The Holy Spirit


AMONG the many blessings of the 1983 General Convention, held at Albion, Michigan, was a doctrinal study on the subject of the Holy Spirit. The many ramifications of this topic were discussed in a four-part presentation as assigned subject discourses by very able brethren. We have condensed these four talks and publish them here for your enjoyment.


In the Old Testament, the word spirit is often the English translation of the Hebrew word ruach. The primary significance of this word is ‘wind’, and constitutes the root meaning of the word spirit. Wind is both invisible and powerful, hence the ancients applied this word to the various invisible and powerful influences of God. Divine power is many times exercised through channels and agencies beyond human sight and understanding. This Hebrew word, ruach, in addition to being translated ‘spirit’, is also translated ‘tempest, mind, smell, wind’ and ‘windy’. In each of these translations, the thought behind the word is that of invisible power or influence. There is a power in the mind, for example, but It is a power that is invisible in its operation and little understood. The Holy Spirit, then, is simply the invisible power of God.

In past ages, the Holy Spirit was manifested in a great variety of ways. Speaking of God’s creative power, we read in Genesis 1:2 that his Spirit “moved upon the face of the waters.” God’s power initiated the life-cycling processes which over eons of time prepared the planet Earth as a suitable home for mankind. When this was accomplished, God’s Holy Spirit as a creative power brought forth Adam and Eve, “And the Lord God formed man of the dust of the ground and breathed into his nostrils the breath of life, and man became a living soul.”—Gen. 2:7

The word breath (Hebrew, neshana) simply refers to ‘vitality, life, power’, or a ‘living soul’. It required two things for man to become a living soul; first, a body which God formed out of the dust of the ground; and second, the breath of life. These two in combination formed a living soul, a sentient being, in the person of Adam. The Prophet Job wrote, “In whose hand [in whose power] is the soul [life] of every living thing, and the breath [ruach] of all mankind.” (Job 12:10) This same thought is beautifully expressed by the Apostle Paul in Acts 17:28, when he said, “In him [God] we live, and move, and have our being,” referring to the fact that all life stems from our Heavenly Father.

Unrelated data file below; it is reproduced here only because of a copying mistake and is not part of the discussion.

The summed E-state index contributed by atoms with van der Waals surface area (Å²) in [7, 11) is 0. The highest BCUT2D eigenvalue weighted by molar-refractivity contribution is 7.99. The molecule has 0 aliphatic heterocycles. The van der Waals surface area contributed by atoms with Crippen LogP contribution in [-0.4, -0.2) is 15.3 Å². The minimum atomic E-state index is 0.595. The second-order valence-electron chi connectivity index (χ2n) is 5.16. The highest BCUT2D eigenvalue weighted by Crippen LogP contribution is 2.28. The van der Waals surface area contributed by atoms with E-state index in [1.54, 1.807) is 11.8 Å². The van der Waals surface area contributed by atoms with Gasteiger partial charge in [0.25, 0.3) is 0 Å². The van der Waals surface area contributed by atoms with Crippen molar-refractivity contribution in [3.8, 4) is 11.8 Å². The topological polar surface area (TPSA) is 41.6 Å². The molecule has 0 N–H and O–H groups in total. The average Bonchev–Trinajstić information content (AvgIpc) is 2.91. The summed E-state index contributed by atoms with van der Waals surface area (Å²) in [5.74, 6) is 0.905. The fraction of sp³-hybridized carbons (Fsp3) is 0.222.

Yes, the Spirit or power of God is manifest throughout all creation. It was the Spirit of God that transformed this planet from an empty, shapeless mass into this beautiful, vital earth. It was God’s Spirit (power) which set bounds to the mighty oceans. “Hitherto shalt thou come but no further, and here shall thy proud waves be stayed.” (Job 38:11) It was God’s Spirit (power) in the past ages that decreed, “Let the waters bring forth abundantly the moving creature that hath life. Let the earth bring forth the living creatures, after his kind.” (Gen. 1:20,24) We marvel at the magnitude of these great accomplishments, and search for understanding of them. Solomon wrote, “Thou knowest not what is the way of the Spirit, nor how the bones do grow in the womb of her that is with child. Even so thou knowest not the works of God who maketh all.” (Eccles. 11:5) Solomon, the wisest of men in his day, acknowledged that he did not understand how the Spirit of God accomplishes the commonplace miracles of life.

Another aspect of the invisible power of God is made manifest in gravitation. The Prophet Job wrote, “He … hangeth the earth upon nothing.” (Job 26:7) This great, immeasurable weight is hung upon nothing, and yet so precisely balanced, and minutely timed, that its celestial movements can be accurately plotted for millions of years in advance. And the earth is only one speck in God’s great universe. Think of the countless billions of stars which are likewise hung upon nothing! Yet they spin as ordered in orbits designed for them, kept in place by forces staggering to our imagination.